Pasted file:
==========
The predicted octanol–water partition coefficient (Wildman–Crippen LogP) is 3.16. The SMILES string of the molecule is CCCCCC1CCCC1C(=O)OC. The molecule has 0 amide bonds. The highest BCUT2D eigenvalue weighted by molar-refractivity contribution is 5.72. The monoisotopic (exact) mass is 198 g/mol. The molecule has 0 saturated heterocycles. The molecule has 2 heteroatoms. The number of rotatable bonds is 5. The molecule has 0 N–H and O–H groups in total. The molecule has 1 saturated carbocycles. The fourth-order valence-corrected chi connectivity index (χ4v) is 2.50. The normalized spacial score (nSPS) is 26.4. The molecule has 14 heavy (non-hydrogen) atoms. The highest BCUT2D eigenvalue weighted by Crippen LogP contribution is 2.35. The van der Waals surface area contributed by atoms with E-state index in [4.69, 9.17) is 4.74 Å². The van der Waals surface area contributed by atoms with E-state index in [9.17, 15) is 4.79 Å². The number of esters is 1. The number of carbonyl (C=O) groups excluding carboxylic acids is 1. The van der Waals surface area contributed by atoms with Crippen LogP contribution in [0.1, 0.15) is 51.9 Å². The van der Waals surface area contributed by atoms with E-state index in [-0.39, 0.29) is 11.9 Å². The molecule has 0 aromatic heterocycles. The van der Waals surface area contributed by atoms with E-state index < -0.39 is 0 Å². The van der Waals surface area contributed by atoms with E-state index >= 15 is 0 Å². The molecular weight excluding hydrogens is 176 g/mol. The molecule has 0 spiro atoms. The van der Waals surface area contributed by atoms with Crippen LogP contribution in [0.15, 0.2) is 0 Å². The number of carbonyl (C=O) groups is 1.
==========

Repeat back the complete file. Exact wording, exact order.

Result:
The predicted octanol–water partition coefficient (Wildman–Crippen LogP) is 3.16. The SMILES string of the molecule is CCCCCC1CCCC1C(=O)OC. The molecule has 0 amide bonds. The highest BCUT2D eigenvalue weighted by molar-refractivity contribution is 5.72. The monoisotopic (exact) mass is 198 g/mol. The molecule has 0 saturated heterocycles. The molecule has 2 heteroatoms. The number of rotatable bonds is 5. The molecule has 0 N–H and O–H groups in total. The molecule has 1 saturated carbocycles. The fourth-order valence-corrected chi connectivity index (χ4v) is 2.50. The normalized spacial score (nSPS) is 26.4. The molecule has 14 heavy (non-hydrogen) atoms. The highest BCUT2D eigenvalue weighted by Crippen LogP contribution is 2.35. The van der Waals surface area contributed by atoms with E-state index in [4.69, 9.17) is 4.74 Å². The van der Waals surface area contributed by atoms with E-state index in [9.17, 15) is 4.79 Å². The number of esters is 1. The number of carbonyl (C=O) groups excluding carboxylic acids is 1. The van der Waals surface area contributed by atoms with Crippen LogP contribution in [0.1, 0.15) is 51.9 Å². The van der Waals surface area contributed by atoms with E-state index in [-0.39, 0.29) is 11.9 Å². The molecule has 0 aromatic heterocycles. The van der Waals surface area contributed by atoms with E-state index < -0.39 is 0 Å². The van der Waals surface area contributed by atoms with E-state index >= 15 is 0 Å². The molecular weight excluding hydrogens is 176 g/mol. The molecule has 0 spiro atoms. The van der Waals surface area contributed by atoms with Crippen LogP contribution in [0.15, 0.2) is 0 Å². The number of carbonyl (C=O) groups is 1.